Chen Lin (Han dynasty)

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Chen Lin
Traditional Chinese 陳琳
Simplified Chinese 陈琳

Chen Lin (died 217), courtesy name Kongzhang (孔璋), was a minister, author and poet in the late Eastern Han Dynasty. Possessed of great literary talents, Chen became known as one of the "Seven Scholars of Jian'an". During his career, he served under General-in-Chief He Jin, in the imperial court.

Life[edit]

Chen Lin was a courtier attached to the Cao family, during a time of constant armed conflict and warfare. He is survived by some of his writings, including literary yuefu written in imitation of current folk ballads, and he is considered one of the major exponents of this typical Jian'an poetry style, along with Cao Cao, and others.[1] Chen Lin died in the great plague which rampaged through China in 217.[2] Cao Pi ranked Chen Lin as what he termed the "Seven Masters (子, zi) of Jian'an". Besides Chen Lin, the other seven scholars are Wang Can, Ruan Yu (阮瑀), Liu Zhen (劉楨), Xu Gan, Ying Chang (應瑒), and Kong Rong. In 218, the year following the plague, Cao Pi, the second son of Cao Cao, wrote a surviving letter to a friend which laments that Chen Lin and 3 others of the 7 Masters of Jian'an had all been carried off from their life in this world, on the previous year.[3]

According to Chen Shou's Records of the Three Kingdoms, Chen attempted to dissuade He Jin from amassing an army outside the capital city of Luoyang to intimidate the Ten Attendants, a group of eunuchs who controlled the imperial court. He said: "To act in this manner is no difference from lighting a furnace to burn a strand of hair" (以此行事,无异于鼓洪炉以燎毛发). However, He Jin did not heed his advice and Chen was obliged to flee to Ji Province, where he worked as a secretary under the warlord Yuan Shao.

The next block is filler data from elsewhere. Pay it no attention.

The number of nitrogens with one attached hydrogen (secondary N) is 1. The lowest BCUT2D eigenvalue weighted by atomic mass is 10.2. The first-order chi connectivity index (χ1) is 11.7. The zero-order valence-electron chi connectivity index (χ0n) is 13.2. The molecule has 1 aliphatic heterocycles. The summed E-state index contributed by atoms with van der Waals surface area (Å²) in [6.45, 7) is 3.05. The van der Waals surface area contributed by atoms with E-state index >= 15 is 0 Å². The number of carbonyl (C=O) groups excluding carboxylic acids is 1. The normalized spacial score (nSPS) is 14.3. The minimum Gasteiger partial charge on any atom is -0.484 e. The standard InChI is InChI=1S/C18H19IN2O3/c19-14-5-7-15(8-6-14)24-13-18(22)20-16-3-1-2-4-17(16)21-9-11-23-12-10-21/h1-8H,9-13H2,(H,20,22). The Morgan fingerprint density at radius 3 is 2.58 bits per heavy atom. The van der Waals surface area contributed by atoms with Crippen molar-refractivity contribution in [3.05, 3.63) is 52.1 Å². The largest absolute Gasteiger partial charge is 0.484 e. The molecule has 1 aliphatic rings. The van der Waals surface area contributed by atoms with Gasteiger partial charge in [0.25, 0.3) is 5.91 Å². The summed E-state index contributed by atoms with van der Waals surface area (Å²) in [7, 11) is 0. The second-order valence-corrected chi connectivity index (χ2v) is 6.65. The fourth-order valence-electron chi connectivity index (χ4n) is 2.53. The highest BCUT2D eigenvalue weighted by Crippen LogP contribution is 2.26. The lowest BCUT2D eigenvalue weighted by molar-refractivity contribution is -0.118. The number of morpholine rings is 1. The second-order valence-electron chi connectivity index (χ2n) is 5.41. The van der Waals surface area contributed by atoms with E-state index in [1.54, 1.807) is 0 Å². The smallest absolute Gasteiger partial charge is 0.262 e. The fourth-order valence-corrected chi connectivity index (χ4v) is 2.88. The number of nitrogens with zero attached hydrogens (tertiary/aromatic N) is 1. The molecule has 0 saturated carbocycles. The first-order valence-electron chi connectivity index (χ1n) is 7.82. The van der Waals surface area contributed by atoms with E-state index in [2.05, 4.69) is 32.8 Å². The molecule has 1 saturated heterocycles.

Chen rose to fame when he wrote a declaration of war for Yuan Shao to Cao Cao, listing the rationale for the subsequent campaign against Cao, which eventually culminated in the Battle of Guandu.

In fiction[edit]

In Luo Guanzhong's historical novel Romance of the Three Kingdoms, Cao was having a headache while the declaration was being read but his headache was gone after hearing it. After Yuan's defeat, Chen was captured by Cao, who reprimanded Chen for insulting his elders and ancestors in the declaration he wrote earlier. However, Cao spared Chen's life and instructed him to read the declaration again before Yuan's grave.

Chen was later appointed as an official to serve Cao Cao, as Cao admired his literary talent. Cao once said: "Reading Chen Lin's scripts heals my headaches much better than others."

Works[edit]

Chen Lin's surviving literary works include his literary yuefu (also transcribed yüeh-fu) poem, translated by Wai-lim Yip as "Water the Horses at a Breach in the Great Wall".[4]

Appointments and titles held[edit]

  • Registrar (主簿) to General-in-Chief He Jin
  • Libationer and Army Advisor to the Excellency of Works (司空軍師祭酒)

See also[edit]

Notes[edit]

  1. ^ Watson, 56
  2. ^ Watson, 55
  3. ^ Watson, 48-49
  4. ^ Yip, 104-105

References[edit]